This list is expanding all the time, so please let us know if your country is not on the list, and we can check if it is a recent addition. Or, you could be the first.

 We offer affordable legal barcode numbers for a one-off cost. Some of our features include:

1. Affordable barcodes.

2. No Ongoing fees – the barcodes are sold for a one-off cost, so you only pay once

3. Barcode Images Provided – we also provide high resolution (600 dpi) barcode images in several different formats.

4. No compulsory membership – These include time-consuming forms and money consuming fees

5. Quick Service – you will either receive your barcodes immediately (If you order a retail barcode) or within 12 hours. We can speed up ServiceService if you require something urgently.

6. Can provide accredited verification reports – we can provide independently accredited verification reports, which means that more stores accept our barcodes than any other reseller.

Please see ‘why buy from us‘ for more information on this. 

 Yes, we guarantee that the barcode numbers we sell have never been sold or used before. Our numbers are unique and have originated from the Uniform Code Council (now GS1 US). We provide guarantee certificates that you can use as proof that you own the barcode number. We also have a written guarantee from the company these barcodes have come from that these numbers are for our resale only – the company we get them from is recommended by George Laurer (the inventor of the UPC Barcode). Furthermore, we check our numbers for illegal use on the internet before sale so that you can be sure at the time of purchase that no one is using them illegally. 
 No, once you purchase a barcode from us, it is yours for life, and you are free to use it how you wish. We have a selection of barcodes that do not require annual fees as they are outside of GS1’s control now. We pass this benefit onto the consumer.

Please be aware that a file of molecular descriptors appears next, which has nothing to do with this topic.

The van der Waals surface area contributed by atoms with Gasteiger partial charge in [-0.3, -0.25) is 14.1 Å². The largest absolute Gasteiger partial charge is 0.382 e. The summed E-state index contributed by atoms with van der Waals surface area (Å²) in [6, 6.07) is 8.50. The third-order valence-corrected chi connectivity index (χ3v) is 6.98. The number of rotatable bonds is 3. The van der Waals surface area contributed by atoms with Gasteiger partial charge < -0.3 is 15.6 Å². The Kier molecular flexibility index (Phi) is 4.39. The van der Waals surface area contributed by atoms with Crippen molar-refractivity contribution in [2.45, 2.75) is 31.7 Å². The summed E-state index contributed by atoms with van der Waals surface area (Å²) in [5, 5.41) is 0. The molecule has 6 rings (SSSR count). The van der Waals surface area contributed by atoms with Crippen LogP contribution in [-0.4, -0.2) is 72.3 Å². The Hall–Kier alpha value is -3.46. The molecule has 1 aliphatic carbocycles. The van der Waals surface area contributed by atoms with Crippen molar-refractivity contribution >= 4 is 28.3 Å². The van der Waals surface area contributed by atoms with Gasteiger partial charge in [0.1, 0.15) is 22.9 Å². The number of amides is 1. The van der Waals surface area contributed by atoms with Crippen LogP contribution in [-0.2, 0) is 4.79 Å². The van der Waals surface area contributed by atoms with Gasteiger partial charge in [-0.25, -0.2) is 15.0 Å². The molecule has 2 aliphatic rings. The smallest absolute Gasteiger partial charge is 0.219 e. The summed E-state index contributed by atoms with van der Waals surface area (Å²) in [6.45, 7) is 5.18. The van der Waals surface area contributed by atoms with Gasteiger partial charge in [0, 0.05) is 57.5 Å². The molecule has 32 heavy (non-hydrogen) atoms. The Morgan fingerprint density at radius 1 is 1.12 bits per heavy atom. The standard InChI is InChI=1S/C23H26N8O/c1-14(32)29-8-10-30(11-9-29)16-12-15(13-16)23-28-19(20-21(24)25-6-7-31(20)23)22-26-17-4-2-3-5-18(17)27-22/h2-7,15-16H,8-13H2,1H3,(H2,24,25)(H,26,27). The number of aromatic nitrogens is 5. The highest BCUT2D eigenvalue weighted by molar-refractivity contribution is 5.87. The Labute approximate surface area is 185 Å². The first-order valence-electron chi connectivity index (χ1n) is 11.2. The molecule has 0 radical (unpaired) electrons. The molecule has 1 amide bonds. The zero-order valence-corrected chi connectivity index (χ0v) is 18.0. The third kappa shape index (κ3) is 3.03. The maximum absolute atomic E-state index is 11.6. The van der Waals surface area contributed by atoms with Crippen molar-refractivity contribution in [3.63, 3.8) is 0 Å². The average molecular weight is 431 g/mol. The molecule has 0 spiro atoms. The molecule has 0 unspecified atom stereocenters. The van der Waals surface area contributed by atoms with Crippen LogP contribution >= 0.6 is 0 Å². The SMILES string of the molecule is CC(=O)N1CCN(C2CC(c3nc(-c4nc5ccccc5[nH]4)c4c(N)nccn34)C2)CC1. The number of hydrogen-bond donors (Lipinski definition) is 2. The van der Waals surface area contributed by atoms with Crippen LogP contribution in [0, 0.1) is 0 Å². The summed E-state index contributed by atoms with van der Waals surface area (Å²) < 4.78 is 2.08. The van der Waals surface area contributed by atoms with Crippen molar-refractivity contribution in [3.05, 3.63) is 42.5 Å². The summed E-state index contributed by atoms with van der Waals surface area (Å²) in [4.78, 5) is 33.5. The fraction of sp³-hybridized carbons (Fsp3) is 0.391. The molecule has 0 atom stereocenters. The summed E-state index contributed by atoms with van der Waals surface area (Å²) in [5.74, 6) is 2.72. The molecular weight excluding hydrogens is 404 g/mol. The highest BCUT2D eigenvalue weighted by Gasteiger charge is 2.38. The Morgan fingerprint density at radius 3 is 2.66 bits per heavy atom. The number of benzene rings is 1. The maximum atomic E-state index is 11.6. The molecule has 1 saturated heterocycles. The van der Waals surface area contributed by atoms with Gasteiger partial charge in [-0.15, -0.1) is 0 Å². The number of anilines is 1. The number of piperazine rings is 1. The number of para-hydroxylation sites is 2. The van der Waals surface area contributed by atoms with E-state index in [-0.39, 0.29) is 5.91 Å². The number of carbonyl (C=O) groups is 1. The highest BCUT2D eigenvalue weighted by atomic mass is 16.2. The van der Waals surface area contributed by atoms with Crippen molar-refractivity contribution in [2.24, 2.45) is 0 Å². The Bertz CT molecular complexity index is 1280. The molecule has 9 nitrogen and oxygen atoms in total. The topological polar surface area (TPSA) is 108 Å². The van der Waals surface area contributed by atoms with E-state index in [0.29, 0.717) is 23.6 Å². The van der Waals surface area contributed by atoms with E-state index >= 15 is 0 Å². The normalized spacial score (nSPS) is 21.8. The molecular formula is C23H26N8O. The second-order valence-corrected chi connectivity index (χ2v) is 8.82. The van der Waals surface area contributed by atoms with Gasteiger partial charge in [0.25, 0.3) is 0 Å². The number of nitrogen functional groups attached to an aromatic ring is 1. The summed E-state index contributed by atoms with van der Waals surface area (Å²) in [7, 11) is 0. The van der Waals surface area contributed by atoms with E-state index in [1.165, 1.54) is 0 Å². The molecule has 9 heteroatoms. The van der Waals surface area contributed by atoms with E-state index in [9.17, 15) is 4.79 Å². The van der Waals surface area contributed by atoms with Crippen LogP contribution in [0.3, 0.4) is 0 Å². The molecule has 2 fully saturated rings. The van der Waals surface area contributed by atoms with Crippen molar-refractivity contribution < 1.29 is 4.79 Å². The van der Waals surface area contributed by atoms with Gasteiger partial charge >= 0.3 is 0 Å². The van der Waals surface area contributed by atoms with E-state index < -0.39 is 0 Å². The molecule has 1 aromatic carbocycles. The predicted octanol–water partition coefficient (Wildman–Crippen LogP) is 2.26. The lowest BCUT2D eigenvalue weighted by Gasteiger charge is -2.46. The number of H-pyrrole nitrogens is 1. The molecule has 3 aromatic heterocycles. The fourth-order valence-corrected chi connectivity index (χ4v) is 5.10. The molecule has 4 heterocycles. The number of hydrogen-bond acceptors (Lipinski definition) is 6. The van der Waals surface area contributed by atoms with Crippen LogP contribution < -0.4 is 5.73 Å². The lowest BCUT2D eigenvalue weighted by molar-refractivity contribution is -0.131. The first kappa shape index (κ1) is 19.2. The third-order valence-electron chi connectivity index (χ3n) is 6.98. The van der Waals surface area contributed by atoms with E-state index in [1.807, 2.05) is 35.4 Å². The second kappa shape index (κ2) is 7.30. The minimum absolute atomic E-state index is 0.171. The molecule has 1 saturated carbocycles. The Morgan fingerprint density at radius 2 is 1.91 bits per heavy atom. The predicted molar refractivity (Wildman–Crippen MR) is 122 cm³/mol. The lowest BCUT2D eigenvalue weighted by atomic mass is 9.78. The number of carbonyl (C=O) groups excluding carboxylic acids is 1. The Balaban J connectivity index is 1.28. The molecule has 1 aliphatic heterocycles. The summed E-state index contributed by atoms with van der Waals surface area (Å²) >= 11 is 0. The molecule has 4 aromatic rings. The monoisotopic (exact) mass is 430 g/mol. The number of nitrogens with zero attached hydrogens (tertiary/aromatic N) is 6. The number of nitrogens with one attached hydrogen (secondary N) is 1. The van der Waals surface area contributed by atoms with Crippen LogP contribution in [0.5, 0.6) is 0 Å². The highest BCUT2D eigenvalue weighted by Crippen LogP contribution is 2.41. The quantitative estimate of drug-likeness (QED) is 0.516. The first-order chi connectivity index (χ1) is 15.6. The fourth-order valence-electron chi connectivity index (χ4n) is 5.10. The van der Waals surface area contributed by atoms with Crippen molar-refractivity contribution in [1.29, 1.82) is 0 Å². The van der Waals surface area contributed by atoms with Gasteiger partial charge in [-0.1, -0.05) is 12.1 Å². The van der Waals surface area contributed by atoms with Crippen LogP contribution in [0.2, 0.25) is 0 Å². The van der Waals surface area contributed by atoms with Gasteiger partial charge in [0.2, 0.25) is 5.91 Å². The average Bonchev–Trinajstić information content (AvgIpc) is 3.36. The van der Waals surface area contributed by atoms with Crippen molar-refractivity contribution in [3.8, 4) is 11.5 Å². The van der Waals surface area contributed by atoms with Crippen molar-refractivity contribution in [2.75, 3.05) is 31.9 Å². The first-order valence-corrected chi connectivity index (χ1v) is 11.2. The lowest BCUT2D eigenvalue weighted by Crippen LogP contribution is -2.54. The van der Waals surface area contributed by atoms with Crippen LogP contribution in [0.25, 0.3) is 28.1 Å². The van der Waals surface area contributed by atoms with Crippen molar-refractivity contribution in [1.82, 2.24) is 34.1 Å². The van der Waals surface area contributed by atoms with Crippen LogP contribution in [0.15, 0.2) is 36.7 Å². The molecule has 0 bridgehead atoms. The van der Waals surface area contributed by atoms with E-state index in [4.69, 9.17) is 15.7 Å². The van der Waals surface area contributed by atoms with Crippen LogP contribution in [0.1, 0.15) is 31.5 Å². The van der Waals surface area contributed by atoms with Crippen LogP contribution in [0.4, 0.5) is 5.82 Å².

In the 1990s, GS1 was established in most parts of the world. They licensed their 13 digit barcode numbers to their members (and as discussed previously, charged both membership fees and joining fees). However, there was a separate organization in the USA – the Uniform Code Council (UCC) – which sold 12 digit barcode numbers to their members for a one-off cost (there were no ongoing license fees). The UCC was effectively competing with GS1. Their 12 digits numbers were effectively a subset of the 13 digit system.

In the late 1990s, the UCC merged with GS1, becoming GS1-US. As part of this change, they decided to start charging annual license fees for all of their members, including those who had paid a one-off payment for barcode numbers in the 1990s. Of course, many of these members weren’t happy with the new annual license fees, and so a group of them ended up in a class-action lawsuit with GS1. The members won in the courts in the early 2000s, resulting in a multimillion-dollar settlement by GS1. A further consequence of this court case is the proof that the original numbers issued by the UCC in the 1990s are outside of GS1s control now, and hence no license fees are required.  These are the numbers. They are bought by resellers and onsold. They are ‘new’ numbers, in that they have never been used on a retail product, and are part of the GS1 system. 

  The official standard size of an EAN-13 barcode is 37.3×25.9mm – This can be officially reduced to 80% of the size (around 20x30mm) or enlarged to 200% the size. It is dependent on the retailer as the whether you can get away with smaller or bigger size; however, if you require verification reports, then you should adhere to the standards as the barcode will not pass verification otherwise. It is always a good idea to do a test scan of your barcode before sending it to stores. Please see Barcode Dimensions for the official standards.